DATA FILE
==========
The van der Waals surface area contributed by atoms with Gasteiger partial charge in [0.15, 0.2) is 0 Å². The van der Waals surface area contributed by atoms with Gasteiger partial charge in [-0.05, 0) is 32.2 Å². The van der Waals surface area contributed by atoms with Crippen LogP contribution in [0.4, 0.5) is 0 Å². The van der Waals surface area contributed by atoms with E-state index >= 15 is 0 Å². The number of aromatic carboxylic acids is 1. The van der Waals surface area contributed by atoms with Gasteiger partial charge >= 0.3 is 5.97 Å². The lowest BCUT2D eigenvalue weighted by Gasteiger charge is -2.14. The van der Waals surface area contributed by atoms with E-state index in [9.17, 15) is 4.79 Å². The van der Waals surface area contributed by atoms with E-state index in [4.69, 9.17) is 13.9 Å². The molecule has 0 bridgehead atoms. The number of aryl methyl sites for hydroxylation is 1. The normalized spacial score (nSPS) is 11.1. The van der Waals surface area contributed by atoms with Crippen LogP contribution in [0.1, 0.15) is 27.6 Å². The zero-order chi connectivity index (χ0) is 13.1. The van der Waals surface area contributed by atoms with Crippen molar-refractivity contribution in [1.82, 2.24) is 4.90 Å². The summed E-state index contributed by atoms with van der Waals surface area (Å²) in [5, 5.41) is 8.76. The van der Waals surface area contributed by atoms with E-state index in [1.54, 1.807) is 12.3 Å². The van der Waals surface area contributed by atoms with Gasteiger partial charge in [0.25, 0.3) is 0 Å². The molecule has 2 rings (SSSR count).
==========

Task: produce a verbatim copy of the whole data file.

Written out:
The van der Waals surface area contributed by atoms with Gasteiger partial charge in [0.15, 0.2) is 0 Å². The van der Waals surface area contributed by atoms with Gasteiger partial charge in [-0.05, 0) is 32.2 Å². The van der Waals surface area contributed by atoms with Crippen LogP contribution in [0.4, 0.5) is 0 Å². The van der Waals surface area contributed by atoms with E-state index >= 15 is 0 Å². The number of aromatic carboxylic acids is 1. The van der Waals surface area contributed by atoms with Gasteiger partial charge >= 0.3 is 5.97 Å². The lowest BCUT2D eigenvalue weighted by Gasteiger charge is -2.14. The van der Waals surface area contributed by atoms with E-state index in [9.17, 15) is 4.79 Å². The van der Waals surface area contributed by atoms with E-state index in [4.69, 9.17) is 13.9 Å². The molecule has 0 bridgehead atoms. The number of aryl methyl sites for hydroxylation is 1. The normalized spacial score (nSPS) is 11.1. The van der Waals surface area contributed by atoms with Crippen LogP contribution in [0.1, 0.15) is 27.6 Å². The zero-order chi connectivity index (χ0) is 13.1. The van der Waals surface area contributed by atoms with Crippen molar-refractivity contribution in [1.82, 2.24) is 4.90 Å². The summed E-state index contributed by atoms with van der Waals surface area (Å²) in [5, 5.41) is 8.76. The van der Waals surface area contributed by atoms with E-state index in [1.54, 1.807) is 12.3 Å². The van der Waals surface area contributed by atoms with Gasteiger partial charge in [0.25, 0.3) is 0 Å². The molecule has 2 rings (SSSR count).